One of the attackers, Elton Simpson, was a prodigious Twitter user, frequently communicating and promoting ISIS fighters and propagandists. Shortly before the attack, Simpson even tweeted #texasattack and professed his allegiance to ISIS leader Abu Bakr Al-Baghdadi. The failure to prevent the attack becomes even more astonishing when you realize Simpson was charged with lying to officials about a 2011 trip to Somalia he took, where he likely trained with terrorists.

These are the sorts of obvious red flags Binney is fearing the NSA misses by simply taking too wide a swath of data. Edward Snowden is prone to agree with him, saying the wasted resources of the bulk collection are preventing NSA agents from preventing real attacks. “We’re monitoring everybody’s communications, instead of suspects’ communications,” the former contractor said last year. “That lack of focus has caused us to miss leads that we should’ve had.”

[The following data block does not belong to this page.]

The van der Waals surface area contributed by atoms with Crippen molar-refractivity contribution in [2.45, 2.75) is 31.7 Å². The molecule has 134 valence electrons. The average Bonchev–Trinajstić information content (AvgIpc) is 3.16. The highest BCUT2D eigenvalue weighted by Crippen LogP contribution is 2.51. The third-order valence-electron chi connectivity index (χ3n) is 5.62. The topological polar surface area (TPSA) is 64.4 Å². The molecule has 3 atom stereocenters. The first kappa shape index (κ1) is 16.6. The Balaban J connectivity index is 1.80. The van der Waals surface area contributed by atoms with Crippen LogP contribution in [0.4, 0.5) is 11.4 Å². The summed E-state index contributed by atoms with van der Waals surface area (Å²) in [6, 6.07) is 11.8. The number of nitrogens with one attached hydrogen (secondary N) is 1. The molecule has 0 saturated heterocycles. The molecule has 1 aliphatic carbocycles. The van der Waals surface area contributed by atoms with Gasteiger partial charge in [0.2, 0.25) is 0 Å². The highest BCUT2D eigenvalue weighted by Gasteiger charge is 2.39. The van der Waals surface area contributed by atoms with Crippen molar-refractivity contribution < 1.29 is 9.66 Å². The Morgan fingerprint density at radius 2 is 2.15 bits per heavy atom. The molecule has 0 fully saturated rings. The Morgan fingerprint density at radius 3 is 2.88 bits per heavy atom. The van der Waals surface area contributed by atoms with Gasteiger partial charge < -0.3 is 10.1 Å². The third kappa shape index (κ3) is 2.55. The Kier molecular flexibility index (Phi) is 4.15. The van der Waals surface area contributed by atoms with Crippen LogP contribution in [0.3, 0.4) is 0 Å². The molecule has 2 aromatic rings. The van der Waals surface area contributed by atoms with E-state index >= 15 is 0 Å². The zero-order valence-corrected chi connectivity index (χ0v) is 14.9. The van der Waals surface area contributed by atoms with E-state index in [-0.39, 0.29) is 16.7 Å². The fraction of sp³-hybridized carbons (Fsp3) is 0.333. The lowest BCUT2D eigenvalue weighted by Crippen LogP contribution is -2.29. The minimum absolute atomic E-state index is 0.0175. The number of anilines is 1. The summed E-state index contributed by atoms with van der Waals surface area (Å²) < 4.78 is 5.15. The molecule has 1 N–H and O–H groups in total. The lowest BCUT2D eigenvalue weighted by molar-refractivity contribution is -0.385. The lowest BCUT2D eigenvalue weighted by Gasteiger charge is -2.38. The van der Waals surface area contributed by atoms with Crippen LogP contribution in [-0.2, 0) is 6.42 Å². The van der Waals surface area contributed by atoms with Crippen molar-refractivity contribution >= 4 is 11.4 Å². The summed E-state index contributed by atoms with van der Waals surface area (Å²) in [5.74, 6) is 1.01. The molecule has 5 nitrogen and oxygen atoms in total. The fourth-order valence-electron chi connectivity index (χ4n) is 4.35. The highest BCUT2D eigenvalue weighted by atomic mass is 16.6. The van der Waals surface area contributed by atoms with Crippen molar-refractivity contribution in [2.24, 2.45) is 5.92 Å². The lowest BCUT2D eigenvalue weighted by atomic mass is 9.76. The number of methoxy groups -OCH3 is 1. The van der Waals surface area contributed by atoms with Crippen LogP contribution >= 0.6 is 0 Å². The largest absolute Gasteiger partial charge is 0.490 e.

The mass violation of our privacy rights has not exactly prevented attacks that, in retrospect, should have been fairly easy to halt.

This should bring us to the same questions raised by the uselessness of torture or the backlash against the Iraq War: If the federal government is doing something in the name of U.S. interests that actually harms U.S. interests, why is the government so intent on doing it?

Even in the face of yesterday’s ruling, it is likely the NSA will fight an existential battle to retain its right to mass surveillance, an experimental solution to a problem the CIA and the Pentagon aren’t fully capable of answering. Despite all the jokes about the NSA dropping in on every single conversation Americans have, the NSA is largely lost and confused over what to do with its massive power. 

It’s time the NSA realizes the harm its doing before an official government report simply confirms what we all know is already true. 

Gillian Branstetter is a social commentator with a focus on the intersection of technology, security, and politics. Her work has appeared in the Washington Post, Business Insider, Salon, the Week, and xoJane. She attended Pennsylvania State University. Follow her on Twitter @GillBranstetter

Photo via MattysFlicks/Flickr (CC BY 2.0)

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*First Published: May 8, 2015, 3:16 pm CDT